Adults with a high blood sugar level may have an increased risk of developing dementia compared with those who have a normal blood sugar level.
With the aging of the population, dementia has become a major threat to public health worldwide, while the rate of obesity is also increasing, with a parallel increase in the rate of diabetes.
Scientists at the University of Washington School of Medicine (Seattle, WA, USA) analyzed various variables of 2,067 participants without dementia aged 65 and over. In order to examine the relationship between glucose levels and the risk of dementia, they analyzed the median measurements of glycated hemoglobin levels (HbA1C) and glucose levels over a period of 6.8 years.
The results of the study revealed that in the participants with diabetes, the risk of dementia was 40% higher for those with an average glucose level of 190 mg/dL, compared with participants who had an average glucose level of 160 mg/dL. The results also showed that in the participants without diabetes, the risk of dementia was 18% higher for those with an average glucose level of 115 mg/dL versus those with an average of 100 mg/dL.
The investigators said that including both glucose levels and glycated hemoglobin in the measurements was the key as blood sugar levels rise and fall throughout the day, but glycated hemoglobin does not vary as much over short periods. However, they add that these results do not necessarily mean that people should eat foods with a lower "glycemic index," but exercise may help.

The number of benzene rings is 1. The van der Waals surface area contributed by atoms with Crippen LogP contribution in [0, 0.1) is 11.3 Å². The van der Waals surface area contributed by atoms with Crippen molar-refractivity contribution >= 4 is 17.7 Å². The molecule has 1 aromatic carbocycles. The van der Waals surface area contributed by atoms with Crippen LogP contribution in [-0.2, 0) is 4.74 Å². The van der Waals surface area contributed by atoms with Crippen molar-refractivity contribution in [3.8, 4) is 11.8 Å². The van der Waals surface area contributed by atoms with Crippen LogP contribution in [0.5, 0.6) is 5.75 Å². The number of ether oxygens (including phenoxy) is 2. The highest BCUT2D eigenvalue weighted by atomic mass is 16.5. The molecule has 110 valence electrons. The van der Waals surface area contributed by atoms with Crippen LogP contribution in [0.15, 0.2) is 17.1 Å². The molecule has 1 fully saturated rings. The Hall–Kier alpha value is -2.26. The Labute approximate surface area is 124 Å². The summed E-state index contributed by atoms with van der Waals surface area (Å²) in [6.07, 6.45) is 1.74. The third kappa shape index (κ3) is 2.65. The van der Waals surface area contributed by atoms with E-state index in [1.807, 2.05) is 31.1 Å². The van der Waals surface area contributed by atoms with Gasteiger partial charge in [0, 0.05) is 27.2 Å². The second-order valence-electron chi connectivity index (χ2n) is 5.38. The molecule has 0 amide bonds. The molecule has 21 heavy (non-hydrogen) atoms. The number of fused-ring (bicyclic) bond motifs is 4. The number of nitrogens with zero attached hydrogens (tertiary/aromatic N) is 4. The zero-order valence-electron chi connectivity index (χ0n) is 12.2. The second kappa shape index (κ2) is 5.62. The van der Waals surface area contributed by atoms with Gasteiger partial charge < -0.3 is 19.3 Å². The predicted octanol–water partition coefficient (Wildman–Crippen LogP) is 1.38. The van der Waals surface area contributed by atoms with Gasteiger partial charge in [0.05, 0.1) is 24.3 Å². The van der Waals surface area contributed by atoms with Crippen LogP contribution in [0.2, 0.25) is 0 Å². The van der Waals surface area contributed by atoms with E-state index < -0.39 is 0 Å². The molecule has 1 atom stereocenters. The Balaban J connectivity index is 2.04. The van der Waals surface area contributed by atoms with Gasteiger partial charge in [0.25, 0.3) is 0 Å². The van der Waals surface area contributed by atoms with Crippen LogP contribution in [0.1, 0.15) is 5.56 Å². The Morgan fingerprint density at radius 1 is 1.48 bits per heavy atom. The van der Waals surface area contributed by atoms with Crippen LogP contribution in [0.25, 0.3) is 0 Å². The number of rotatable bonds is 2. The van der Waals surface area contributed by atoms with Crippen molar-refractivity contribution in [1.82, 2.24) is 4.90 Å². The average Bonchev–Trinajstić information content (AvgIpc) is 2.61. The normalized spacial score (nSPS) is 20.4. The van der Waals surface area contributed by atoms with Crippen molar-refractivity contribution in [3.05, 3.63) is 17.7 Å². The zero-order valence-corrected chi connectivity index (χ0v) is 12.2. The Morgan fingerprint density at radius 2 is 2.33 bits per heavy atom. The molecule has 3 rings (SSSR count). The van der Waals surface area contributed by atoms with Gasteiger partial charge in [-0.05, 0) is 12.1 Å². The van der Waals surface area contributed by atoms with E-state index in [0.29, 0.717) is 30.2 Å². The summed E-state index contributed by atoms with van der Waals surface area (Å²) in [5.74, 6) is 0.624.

Paul K. Crane, MD, MPH, an associate professor and lead author, said, “The most interesting finding was that every incrementally higher glucose level was associated with a higher risk of dementia in people who did not have diabetes. There was no threshold value for lower glucose values where risk leveled off. Your body turns your food into glucose, so your blood sugar levels depend not only on what you eat but also on your individual metabolism: how your body handles your food."
The authors concluded that although their results show that higher glucose levels are linked to higher dementia risk, there is no data to suggest people who make changes to lower their glucose levels will reduce the risk of dementia. The study was published on August 8, 2013, in the New England Journal of Medicine (NEJM).